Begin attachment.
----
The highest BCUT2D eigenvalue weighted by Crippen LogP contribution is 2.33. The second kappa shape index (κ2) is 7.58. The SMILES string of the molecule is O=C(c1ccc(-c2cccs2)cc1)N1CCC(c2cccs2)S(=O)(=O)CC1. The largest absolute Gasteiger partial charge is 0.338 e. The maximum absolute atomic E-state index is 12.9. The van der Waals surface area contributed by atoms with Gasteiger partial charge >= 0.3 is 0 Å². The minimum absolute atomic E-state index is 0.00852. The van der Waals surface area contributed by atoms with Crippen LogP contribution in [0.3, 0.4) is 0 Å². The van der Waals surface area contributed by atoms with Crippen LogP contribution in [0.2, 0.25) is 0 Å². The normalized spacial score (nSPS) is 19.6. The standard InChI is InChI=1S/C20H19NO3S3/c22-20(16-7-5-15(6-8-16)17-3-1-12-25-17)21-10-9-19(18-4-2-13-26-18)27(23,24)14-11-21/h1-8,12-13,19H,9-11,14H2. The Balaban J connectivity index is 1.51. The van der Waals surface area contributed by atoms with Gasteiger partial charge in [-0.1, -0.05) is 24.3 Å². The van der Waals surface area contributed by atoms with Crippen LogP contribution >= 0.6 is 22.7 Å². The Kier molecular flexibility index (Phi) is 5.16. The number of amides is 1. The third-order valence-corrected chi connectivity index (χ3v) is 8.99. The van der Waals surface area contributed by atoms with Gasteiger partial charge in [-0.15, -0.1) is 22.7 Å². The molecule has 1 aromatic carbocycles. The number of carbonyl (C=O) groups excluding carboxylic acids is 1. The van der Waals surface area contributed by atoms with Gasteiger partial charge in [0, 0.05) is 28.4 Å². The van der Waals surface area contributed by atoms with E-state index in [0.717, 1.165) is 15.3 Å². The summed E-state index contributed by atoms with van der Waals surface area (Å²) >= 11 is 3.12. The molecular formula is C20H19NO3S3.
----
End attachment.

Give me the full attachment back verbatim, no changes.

The highest BCUT2D eigenvalue weighted by Crippen LogP contribution is 2.33. The second kappa shape index (κ2) is 7.58. The SMILES string of the molecule is O=C(c1ccc(-c2cccs2)cc1)N1CCC(c2cccs2)S(=O)(=O)CC1. The largest absolute Gasteiger partial charge is 0.338 e. The maximum absolute atomic E-state index is 12.9. The van der Waals surface area contributed by atoms with Gasteiger partial charge >= 0.3 is 0 Å². The minimum absolute atomic E-state index is 0.00852. The van der Waals surface area contributed by atoms with Crippen LogP contribution in [0.3, 0.4) is 0 Å². The van der Waals surface area contributed by atoms with Crippen LogP contribution in [0.2, 0.25) is 0 Å². The normalized spacial score (nSPS) is 19.6. The standard InChI is InChI=1S/C20H19NO3S3/c22-20(16-7-5-15(6-8-16)17-3-1-12-25-17)21-10-9-19(18-4-2-13-26-18)27(23,24)14-11-21/h1-8,12-13,19H,9-11,14H2. The Balaban J connectivity index is 1.51. The van der Waals surface area contributed by atoms with Gasteiger partial charge in [-0.1, -0.05) is 24.3 Å². The van der Waals surface area contributed by atoms with Crippen LogP contribution >= 0.6 is 22.7 Å². The Kier molecular flexibility index (Phi) is 5.16. The number of amides is 1. The third-order valence-corrected chi connectivity index (χ3v) is 8.99. The van der Waals surface area contributed by atoms with Gasteiger partial charge in [-0.15, -0.1) is 22.7 Å². The molecule has 1 aromatic carbocycles. The number of carbonyl (C=O) groups excluding carboxylic acids is 1. The van der Waals surface area contributed by atoms with Gasteiger partial charge in [0, 0.05) is 28.4 Å². The van der Waals surface area contributed by atoms with E-state index in [0.717, 1.165) is 15.3 Å². The summed E-state index contributed by atoms with van der Waals surface area (Å²) >= 11 is 3.12. The molecular formula is C20H19NO3S3.